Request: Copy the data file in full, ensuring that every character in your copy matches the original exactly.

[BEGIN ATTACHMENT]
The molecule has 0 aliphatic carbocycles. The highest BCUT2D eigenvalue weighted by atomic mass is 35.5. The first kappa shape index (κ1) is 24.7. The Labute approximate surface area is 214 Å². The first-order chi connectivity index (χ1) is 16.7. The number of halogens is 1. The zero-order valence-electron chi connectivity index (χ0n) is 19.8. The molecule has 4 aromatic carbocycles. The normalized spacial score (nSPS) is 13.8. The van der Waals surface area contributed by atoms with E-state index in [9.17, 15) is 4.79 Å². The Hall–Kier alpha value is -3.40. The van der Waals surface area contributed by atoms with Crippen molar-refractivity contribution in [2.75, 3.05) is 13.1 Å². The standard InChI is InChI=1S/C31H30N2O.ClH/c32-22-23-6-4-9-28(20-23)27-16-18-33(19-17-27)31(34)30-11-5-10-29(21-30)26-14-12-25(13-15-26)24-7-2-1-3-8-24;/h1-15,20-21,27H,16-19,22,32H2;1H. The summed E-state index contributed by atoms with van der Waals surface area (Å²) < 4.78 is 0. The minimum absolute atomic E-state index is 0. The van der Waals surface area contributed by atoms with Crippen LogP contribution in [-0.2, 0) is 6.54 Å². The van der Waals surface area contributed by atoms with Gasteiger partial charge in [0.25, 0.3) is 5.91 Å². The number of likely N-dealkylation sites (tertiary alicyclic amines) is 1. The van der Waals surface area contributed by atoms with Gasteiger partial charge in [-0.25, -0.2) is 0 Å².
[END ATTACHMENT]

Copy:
The molecule has 0 aliphatic carbocycles. The highest BCUT2D eigenvalue weighted by atomic mass is 35.5. The first kappa shape index (κ1) is 24.7. The Labute approximate surface area is 214 Å². The first-order chi connectivity index (χ1) is 16.7. The number of halogens is 1. The zero-order valence-electron chi connectivity index (χ0n) is 19.8. The molecule has 4 aromatic carbocycles. The normalized spacial score (nSPS) is 13.8. The van der Waals surface area contributed by atoms with E-state index in [9.17, 15) is 4.79 Å². The Hall–Kier alpha value is -3.40. The van der Waals surface area contributed by atoms with Crippen molar-refractivity contribution in [2.75, 3.05) is 13.1 Å². The standard InChI is InChI=1S/C31H30N2O.ClH/c32-22-23-6-4-9-28(20-23)27-16-18-33(19-17-27)31(34)30-11-5-10-29(21-30)26-14-12-25(13-15-26)24-7-2-1-3-8-24;/h1-15,20-21,27H,16-19,22,32H2;1H. The summed E-state index contributed by atoms with van der Waals surface area (Å²) < 4.78 is 0. The minimum absolute atomic E-state index is 0. The van der Waals surface area contributed by atoms with Crippen LogP contribution in [-0.2, 0) is 6.54 Å². The van der Waals surface area contributed by atoms with Gasteiger partial charge in [0.25, 0.3) is 5.91 Å². The number of likely N-dealkylation sites (tertiary alicyclic amines) is 1. The van der Waals surface area contributed by atoms with Gasteiger partial charge in [-0.25, -0.2) is 0 Å².